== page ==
Special Master Family Law California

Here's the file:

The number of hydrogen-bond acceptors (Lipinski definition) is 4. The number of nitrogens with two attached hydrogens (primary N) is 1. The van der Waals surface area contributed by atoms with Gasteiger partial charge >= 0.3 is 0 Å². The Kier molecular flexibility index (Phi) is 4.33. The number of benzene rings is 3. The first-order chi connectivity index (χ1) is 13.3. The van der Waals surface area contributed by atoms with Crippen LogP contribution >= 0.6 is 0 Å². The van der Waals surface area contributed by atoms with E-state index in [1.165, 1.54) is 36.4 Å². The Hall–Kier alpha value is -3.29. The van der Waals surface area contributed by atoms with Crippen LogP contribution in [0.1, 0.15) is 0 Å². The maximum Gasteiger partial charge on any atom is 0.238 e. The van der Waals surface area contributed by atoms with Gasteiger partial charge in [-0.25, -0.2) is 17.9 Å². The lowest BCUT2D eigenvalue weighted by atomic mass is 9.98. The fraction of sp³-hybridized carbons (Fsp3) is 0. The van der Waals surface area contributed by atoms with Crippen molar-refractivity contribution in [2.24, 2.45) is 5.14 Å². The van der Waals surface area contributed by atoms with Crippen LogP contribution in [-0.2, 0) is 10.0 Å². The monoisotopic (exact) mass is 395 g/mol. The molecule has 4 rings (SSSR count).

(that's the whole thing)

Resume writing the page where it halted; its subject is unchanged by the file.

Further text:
"In family law matters, especially where the parties are unable to curb their animosity toward each other, the trial court may well find it advantageous to designate a separate forum to resolve the parties' differences." (Ruisi v. Thieriot (1997) 53 Cal.App.4th 1197, 1207; accord, In re Marriage of Olson (1993) 14 Cal.App.4th 1, 5, fn. 2 and 8.) Although the court may not entirely delegate its judicial power (Cal. Const., art. VI, 1), it has the statutory authority to send a pending action or proceeding, or some issue raised therein, to a referee or special master "for hearing, determination and report back to the court." (Jovine v. FHP, Inc. (1998) 64 Cal.App.4th 1506, 1521; see 638, 639.) There are two types of references. A "general" reference, conducted under Code of Civil Procedure section 638, empowers a special master to make a conclusive determination without further action by the court. To comport with the constitutional prohibition against delegation of judicial power, a general reference requires the consent of the parties. ( 638; Ruisi v. Thieriot, supra, 53 Cal.App.4th at p. 1208.) "If the reference is by agreement of the parties, the parties can stipulate to the referee making determinations which otherwise would be an unlawful delegation of judicial authority." (In re Marriage of Olson, supra, 14 Cal.App.4th at p. 8.) A "special" reference under Code of Civil Procedure section 639 may be ordered by the court without the parties' consent. (Jovine v. FHP, Inc., supra, 64 Cal.App.4th at p. 1522.) In such cases the authority of the referee is limited to resolving specific questions of fact. "The procedure is most commonly employed where complicated accounts can more conveniently be examined or taken outside of court, and to resolve discovery disputes or certain types of family law issues." (In re Marriage of Petropoulos (2001) 91 Cal.App.4th 161, 176.) These findings are advisory recommendations only and are not binding unless the court adopts them. (Ruisi v. Thieriot, supra, 53 Cal.App.4th at p. 1208; Marriage of Petropolis, at p. 176.) Nevertheless, although a referee's findings on factual questions are not binding, they are entitled to great weight when supported by substantial evidence. (See In re Johnson (1998) 18 Cal.4th 447, 461 "deference to the referee is called for on factual questions, especially those requiring resolution of testimonial conflicts and assessment of witnesses' credibility, as the referee has the opportunity to observe the witnesses' demeanor and manner of testifying".) "The court may adopt the referee's recommendations, in whole or in part after independently considering the referee's findings and any objections and response thereto filed with the court." ( 644, subd. (b); see Marathon Nat. Bank v. Superior Court (1993) 19 Cal.App.4th 1256, 1261.) If substantial evidence supports the referee's recommendations, there is no abuse of discretion by the trial court. The trial court may direct a special reference under section 639 only in the following cases: "(1) When the trial of an issue of fact requires the examination of a long account on either side; in which case the referees may be directed to hear and decide the whole issue, or report upon any specific question of fact involved therein. (2) When the taking of an account is necessary for the information of the court before judgment, or for carrying a judgment or order into effect. (3) When a question of fact, other than upon the pleadings, arises upon motion or otherwise, in any stage of the action. (4) When it is necessary for the information of the court in a special proceeding. (5) When the court in any pending action determines that it is necessary for the court to appoint a referee to hear and determine any and all discovery motions and disputes relevant to discovery in the action and to report findings and make a recommendation thereon." ( 639, subd. (a).)